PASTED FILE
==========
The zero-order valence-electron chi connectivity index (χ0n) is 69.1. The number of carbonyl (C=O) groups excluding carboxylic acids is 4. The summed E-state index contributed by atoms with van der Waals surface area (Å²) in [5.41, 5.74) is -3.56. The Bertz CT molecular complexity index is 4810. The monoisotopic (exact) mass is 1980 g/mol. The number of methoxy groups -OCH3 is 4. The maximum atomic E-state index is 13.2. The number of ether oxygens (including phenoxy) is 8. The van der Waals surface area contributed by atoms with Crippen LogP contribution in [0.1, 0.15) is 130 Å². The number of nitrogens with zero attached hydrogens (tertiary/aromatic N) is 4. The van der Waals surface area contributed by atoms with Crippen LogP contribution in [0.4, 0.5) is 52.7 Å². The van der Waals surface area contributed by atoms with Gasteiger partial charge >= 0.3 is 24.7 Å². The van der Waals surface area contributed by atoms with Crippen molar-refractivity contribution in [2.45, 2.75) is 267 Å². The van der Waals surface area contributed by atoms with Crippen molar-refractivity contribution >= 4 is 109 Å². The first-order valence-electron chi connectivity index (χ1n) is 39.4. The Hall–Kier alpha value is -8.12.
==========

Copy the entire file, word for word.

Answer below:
The zero-order valence-electron chi connectivity index (χ0n) is 69.1. The number of carbonyl (C=O) groups excluding carboxylic acids is 4. The summed E-state index contributed by atoms with van der Waals surface area (Å²) in [5.41, 5.74) is -3.56. The Bertz CT molecular complexity index is 4810. The monoisotopic (exact) mass is 1980 g/mol. The number of methoxy groups -OCH3 is 4. The maximum atomic E-state index is 13.2. The number of ether oxygens (including phenoxy) is 8. The van der Waals surface area contributed by atoms with Crippen LogP contribution in [0.1, 0.15) is 130 Å². The number of nitrogens with zero attached hydrogens (tertiary/aromatic N) is 4. The van der Waals surface area contributed by atoms with Crippen LogP contribution in [0.4, 0.5) is 52.7 Å². The van der Waals surface area contributed by atoms with Gasteiger partial charge >= 0.3 is 24.7 Å². The van der Waals surface area contributed by atoms with Crippen molar-refractivity contribution in [2.45, 2.75) is 267 Å². The van der Waals surface area contributed by atoms with Crippen molar-refractivity contribution >= 4 is 109 Å². The first-order valence-electron chi connectivity index (χ1n) is 39.4. The Hall–Kier alpha value is -8.12.